Student experiences of returning to practice

Ann Macfadyen

Research output: Contribution to conferencePaperpeer-review


Following the mid-Staffordshire NHS Foundation Trust Public Enquiry (2013), it was recognised that there was a need to increase numbers of nurses nationally (Health Education England, 2014).
Return to Practice programmes are the main route for lapsed registered nurses, who have not maintained the required numbers of hours in practice or undertaken continuous professional development, to return to the NMC register. These courses have low attrition rates and are a more cost effective way of increasing the nursing workforce rather than the 3 year pre-registration programme (HEE, 2014). Following a scoping exercise of Return to Practice programmes in 2014, a national ‘Toolkit’ was developed to inform further development of Return to Practice programmes.
The Return to Practice programme has been delivered by one University in the north of England since 1987, and is currently funded by Health Education England. The recruitment for, and delivery of the programme involves close working arrangements between the University and its partner trusts. Unlike many other institutions, there is no limit as to the amount of time applicants for this programme have been off the NMC register, and over the last five years, more than half of the students commencing the programme have been out of practice for over 10 years.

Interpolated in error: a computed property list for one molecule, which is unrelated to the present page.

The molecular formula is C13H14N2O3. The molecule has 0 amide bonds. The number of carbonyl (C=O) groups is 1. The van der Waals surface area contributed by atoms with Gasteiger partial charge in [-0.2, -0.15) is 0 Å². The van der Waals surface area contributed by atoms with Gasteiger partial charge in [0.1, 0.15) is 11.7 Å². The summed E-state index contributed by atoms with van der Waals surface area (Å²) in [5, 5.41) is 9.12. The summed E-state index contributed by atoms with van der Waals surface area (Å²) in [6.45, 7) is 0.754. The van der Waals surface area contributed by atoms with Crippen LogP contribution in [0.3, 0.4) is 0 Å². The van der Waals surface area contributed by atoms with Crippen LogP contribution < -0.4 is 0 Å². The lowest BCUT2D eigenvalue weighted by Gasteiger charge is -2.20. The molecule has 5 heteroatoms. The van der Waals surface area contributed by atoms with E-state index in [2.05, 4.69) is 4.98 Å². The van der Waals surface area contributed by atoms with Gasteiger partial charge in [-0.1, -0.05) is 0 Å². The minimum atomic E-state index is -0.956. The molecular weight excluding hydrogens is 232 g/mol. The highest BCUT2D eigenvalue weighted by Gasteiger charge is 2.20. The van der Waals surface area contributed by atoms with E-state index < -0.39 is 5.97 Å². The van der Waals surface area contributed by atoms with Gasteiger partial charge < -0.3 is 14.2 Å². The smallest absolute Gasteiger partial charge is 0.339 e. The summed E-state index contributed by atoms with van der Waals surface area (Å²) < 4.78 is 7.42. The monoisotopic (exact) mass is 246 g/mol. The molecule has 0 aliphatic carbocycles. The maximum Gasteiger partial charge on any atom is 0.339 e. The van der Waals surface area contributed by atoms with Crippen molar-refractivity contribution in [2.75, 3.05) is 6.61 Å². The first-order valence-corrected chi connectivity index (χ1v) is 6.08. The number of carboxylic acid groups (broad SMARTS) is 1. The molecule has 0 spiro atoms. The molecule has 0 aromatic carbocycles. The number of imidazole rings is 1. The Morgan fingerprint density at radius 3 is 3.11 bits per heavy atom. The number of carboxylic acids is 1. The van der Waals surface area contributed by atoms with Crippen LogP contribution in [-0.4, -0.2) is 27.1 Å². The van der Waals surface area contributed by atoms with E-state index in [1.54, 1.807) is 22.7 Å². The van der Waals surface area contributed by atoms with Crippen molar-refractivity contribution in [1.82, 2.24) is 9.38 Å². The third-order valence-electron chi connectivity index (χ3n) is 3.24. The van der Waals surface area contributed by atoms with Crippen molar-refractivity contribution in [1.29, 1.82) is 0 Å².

While this group of students have particular educational needs and, although most have not studied at University previously, they have a wealth of life experiences. Many have drawn upon their nursing skills throughout their careers, albeit away from nursing.
The experiences of Return to Practice students who are now working as registered nurses after many years out of practice and the strategies which have been developed to recruit and support them in facilitating their smooth return will be outlined during this session.


ConferenceRCN Education Conference International Conference & Exhibition 2016: partners in practice – the global perspective
Country/TerritoryUnited Kingdom
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